How to Get Rid of Phlegm and Mucus in the Throat, Lungs, and Chest
Phlegm with Bronchitis and COPD
Phlegm is a secretion of mucus on the respiratory lining that gets accumulated in the throat, chest, or lungs for those with respiratory conditions like bronchitis, COPD, T.B, and so forth. The process of breathing is interrupted and creates a disgusting feeling. This is a daily problem for patients affected with the above listed respiratory diseases. Since these diseases are usually chronic, phlegm can be very interruptive in the course of one's normal life and can even cause suffocation unless it's cleared off.
This is not a serious problem among healthy and younger patients because they have more physical strength to expel and counteract phlegm. However in the case of older and less healthy people, this is troublesome, since there is often a lack of sufficient muscular strength to expel the phlegm. Even the normal airway mechanisms to expel it are hindered, increasing the difficulty levels.
Aside from trying to avoid constant phlegm formation, you may also need to know how to get rid off and clear the accumulated phlegm from the nasal tracks.
How Phlegm Accumulates
Phlegm is a normal mucus secretion of the respiratory tract that adheres to any tiny dust particles passing into lungs during breathing. A brushy layer called cilia then moves in one particular direction, driving the mucus towards the throat for expulsion.
For those with infections, the mucus secretion is more constant and may be so sticky that the cilia are unable to move and drive up efficiently. There could also be a decrease of cilia function, due to excess inflammation itself in cases of T.B. and bronchitis.
This cilia function is also far more decreased in older adults, making it more difficult for them to expel accumulated phlegm,
How to Loosen and Get Rid of Phlegm
1. Drink more water: A higher water level in the body enhances the hydration of tissues and it can help minimize the stickiness and concentration of the phlegm. This makes expulsion of the phlegm is easier.
2. Use of mulcolytics: These are the agents which break up the phlegm texture, making it loose and less sticky. Mucolytics have natural and synthetic origins, and their use greatly decreases the phlegm viscosity. However, constant use is not recommended, because they could have other side effects.
- a. Allopathic. Agents like ambroxol, cyclodextrin, and vasicin act as mucolytics as they break the phlegm texture and make it looser. Guaifenesin is an agent that loosens it by increasing secretions around it. These drugs cut it down, making it less viscous. Note that you should use these drugs as directed by a physician, because combining them with other drugs can cause seriously side effects on heart and your respiratory rate.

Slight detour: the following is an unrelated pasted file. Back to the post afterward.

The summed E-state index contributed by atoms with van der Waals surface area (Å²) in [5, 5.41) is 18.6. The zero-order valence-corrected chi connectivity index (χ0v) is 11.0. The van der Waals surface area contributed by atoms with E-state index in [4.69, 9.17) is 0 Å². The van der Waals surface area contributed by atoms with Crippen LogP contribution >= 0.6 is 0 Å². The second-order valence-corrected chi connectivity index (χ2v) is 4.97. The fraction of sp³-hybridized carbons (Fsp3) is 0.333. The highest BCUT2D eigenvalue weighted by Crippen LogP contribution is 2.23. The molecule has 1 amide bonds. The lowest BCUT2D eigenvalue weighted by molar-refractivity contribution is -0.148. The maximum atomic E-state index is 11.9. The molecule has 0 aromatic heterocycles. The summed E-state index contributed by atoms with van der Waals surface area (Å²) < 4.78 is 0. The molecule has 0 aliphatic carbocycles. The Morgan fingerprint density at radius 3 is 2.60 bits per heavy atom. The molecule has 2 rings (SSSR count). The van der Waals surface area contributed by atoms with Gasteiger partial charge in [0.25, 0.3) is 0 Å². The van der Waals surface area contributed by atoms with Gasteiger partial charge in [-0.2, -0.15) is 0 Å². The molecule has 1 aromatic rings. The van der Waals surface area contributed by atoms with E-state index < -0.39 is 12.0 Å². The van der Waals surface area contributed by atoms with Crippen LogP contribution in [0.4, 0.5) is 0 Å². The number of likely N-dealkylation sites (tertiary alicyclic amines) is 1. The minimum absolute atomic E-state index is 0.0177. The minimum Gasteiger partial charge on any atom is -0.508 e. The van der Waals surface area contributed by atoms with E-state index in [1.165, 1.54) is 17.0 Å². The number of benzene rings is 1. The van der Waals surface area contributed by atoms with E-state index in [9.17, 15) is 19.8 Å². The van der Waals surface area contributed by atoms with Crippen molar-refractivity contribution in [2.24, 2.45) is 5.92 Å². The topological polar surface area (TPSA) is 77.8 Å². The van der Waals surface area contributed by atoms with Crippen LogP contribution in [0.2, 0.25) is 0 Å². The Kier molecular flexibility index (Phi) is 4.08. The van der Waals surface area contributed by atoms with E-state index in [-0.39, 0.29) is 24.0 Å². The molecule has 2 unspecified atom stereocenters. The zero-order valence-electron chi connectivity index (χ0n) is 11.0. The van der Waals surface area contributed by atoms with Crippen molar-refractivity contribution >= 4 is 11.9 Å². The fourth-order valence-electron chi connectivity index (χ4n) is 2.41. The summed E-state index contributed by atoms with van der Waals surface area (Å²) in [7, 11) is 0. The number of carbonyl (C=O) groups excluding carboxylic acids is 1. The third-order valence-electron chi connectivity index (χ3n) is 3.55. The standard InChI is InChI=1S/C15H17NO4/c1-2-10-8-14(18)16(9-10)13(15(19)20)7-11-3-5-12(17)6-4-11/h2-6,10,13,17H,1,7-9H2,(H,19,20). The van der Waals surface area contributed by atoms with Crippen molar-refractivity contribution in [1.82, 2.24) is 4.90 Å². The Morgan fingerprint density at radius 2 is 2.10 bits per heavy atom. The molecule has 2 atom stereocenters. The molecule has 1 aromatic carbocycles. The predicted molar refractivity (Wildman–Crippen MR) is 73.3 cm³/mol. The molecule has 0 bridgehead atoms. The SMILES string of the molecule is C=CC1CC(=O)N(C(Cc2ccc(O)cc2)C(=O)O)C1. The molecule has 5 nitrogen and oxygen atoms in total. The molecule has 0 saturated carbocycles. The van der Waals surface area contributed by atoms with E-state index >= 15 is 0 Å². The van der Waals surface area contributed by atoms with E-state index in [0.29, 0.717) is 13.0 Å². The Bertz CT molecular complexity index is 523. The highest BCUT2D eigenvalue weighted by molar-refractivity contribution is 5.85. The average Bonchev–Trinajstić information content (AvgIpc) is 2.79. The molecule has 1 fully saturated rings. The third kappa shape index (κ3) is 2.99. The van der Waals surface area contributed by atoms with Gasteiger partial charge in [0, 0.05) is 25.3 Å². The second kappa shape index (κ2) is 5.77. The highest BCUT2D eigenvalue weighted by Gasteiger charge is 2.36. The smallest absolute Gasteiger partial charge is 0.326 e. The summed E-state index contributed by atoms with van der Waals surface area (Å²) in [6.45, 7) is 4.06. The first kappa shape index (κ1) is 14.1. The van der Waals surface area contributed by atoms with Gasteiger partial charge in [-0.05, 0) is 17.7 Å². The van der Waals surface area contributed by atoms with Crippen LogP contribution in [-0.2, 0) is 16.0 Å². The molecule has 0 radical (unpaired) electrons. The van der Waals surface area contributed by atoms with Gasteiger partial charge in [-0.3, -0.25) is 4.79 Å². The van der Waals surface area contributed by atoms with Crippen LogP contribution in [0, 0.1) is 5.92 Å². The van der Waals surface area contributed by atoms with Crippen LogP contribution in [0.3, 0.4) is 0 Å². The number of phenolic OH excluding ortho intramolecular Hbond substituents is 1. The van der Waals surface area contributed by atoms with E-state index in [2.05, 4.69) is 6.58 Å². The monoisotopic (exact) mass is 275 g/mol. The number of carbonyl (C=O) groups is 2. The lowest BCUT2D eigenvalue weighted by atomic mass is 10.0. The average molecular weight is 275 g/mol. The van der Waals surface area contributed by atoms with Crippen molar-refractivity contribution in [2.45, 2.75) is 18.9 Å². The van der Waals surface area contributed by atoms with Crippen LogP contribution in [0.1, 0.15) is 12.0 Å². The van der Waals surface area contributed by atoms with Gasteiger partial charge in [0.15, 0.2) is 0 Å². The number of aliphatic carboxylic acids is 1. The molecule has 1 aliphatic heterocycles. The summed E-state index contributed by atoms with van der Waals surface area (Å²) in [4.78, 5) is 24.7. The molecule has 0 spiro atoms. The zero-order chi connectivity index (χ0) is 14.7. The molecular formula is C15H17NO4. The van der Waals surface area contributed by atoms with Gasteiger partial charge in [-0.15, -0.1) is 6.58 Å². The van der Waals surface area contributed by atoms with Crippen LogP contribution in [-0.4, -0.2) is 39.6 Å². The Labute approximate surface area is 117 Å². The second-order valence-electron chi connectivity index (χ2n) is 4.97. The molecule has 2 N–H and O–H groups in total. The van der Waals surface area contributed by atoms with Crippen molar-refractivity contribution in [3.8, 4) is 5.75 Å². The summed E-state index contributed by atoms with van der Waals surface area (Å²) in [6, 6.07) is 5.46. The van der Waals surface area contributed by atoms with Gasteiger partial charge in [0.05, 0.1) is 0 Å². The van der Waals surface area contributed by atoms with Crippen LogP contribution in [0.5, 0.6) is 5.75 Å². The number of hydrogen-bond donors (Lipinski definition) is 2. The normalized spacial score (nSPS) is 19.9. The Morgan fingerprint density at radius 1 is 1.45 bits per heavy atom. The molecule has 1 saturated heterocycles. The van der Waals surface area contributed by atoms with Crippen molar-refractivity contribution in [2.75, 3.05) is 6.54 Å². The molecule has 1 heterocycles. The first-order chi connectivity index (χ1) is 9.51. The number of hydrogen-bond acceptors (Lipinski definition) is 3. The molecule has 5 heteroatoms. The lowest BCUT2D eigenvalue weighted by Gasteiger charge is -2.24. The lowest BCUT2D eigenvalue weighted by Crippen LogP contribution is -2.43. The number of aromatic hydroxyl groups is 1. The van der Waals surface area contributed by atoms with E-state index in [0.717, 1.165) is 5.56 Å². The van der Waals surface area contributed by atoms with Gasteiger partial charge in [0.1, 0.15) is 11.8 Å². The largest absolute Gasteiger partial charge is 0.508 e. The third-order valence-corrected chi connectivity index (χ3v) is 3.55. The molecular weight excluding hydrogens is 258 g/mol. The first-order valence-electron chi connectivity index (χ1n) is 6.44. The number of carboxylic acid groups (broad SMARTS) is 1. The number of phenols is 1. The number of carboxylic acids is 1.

- b. Homeopathy. For older patients affected with COPD or bronchitis, they have mucous lining which is devoid of normal functional cilia. This means that the the brushy layer meant to expel mucus is not functional, due to age or inflammation. So taking mucolytics alone will loosen the phlegm, but not help with expulsion. Homeo drugs can aid in this purpose and give you relief. Consult a homeopath with your symptoms in mind.
- c. Natural: Use of salt pellets or clove is an age-old tradition used in more rural areas to help loosen or break the phlegm. Both these are irritants that stimulate the mucous layer to expel the phlegm. Salt may not be recommended for those with high blood pressure. However clove is excellent. It has many benefits, like acting as a stimulant on the mucous, it is an antiseptic to microbes, and also a breath freshener.
- Note: Keep a close watch on any rattling sounds in the chest. If you are experiencing any rattling sounds from the phlegm and mucus during your breathing, act immediately to break the phlegm by using mucolytics as mentioned above, or use homeopathic drugs as per your physician.
3. Breath with your nose: COPD and asthma patients will commonly try to breath with their mouth instead of their nose. However, this has a disadvantage in that phlegm is pushed backwards, making it difficult to expel. So, always try to always breathe with your nose to prevent dust entry into the tract and phlegm back flow, especially if you live in an area with a lot of pollution.
4. Avoid curd: Curd is a milk product formed by action of microbes seems to be enhancing phlegm and interfering with effective action of drugs to control phlegm. Avoid it for the time being, until you are free from phlegm.
This is a great and effective expectorant to break your phlegm, making it loose for easy expulsion.
5. Mechanical removal and physiotherapy techniques: These methods include forced phlegm and mucus aspiration, and also maintaining an inverted posture by raising your chest upwards while your neck is downwards towards floor to enhance phlegm withdrawal from the tract. Forced aspiration has be to done in the presence of a technician, nurse, or a doctor using an aspirator.
6. Frequent coughing: Trying to cough frequently in a controlled way. This can bring out any deep-situated phlegm for expulsion. However, if you have any heart conditions, avoid this tip, as coughing may cause a strain for those with heart issues.
7. Eat peanuts (moistened) and jaggery: This is especially useful if one is going out for a walk in a dusty surroundings or more rural areas. Even those without lung infections can eat this in preparation for work in dusty environments. This method is said to expel the phlegm and keep the lungs free of it.
Lastly, know that it is also important to control your phlegm formation and that the focus is not just to get rid of it.
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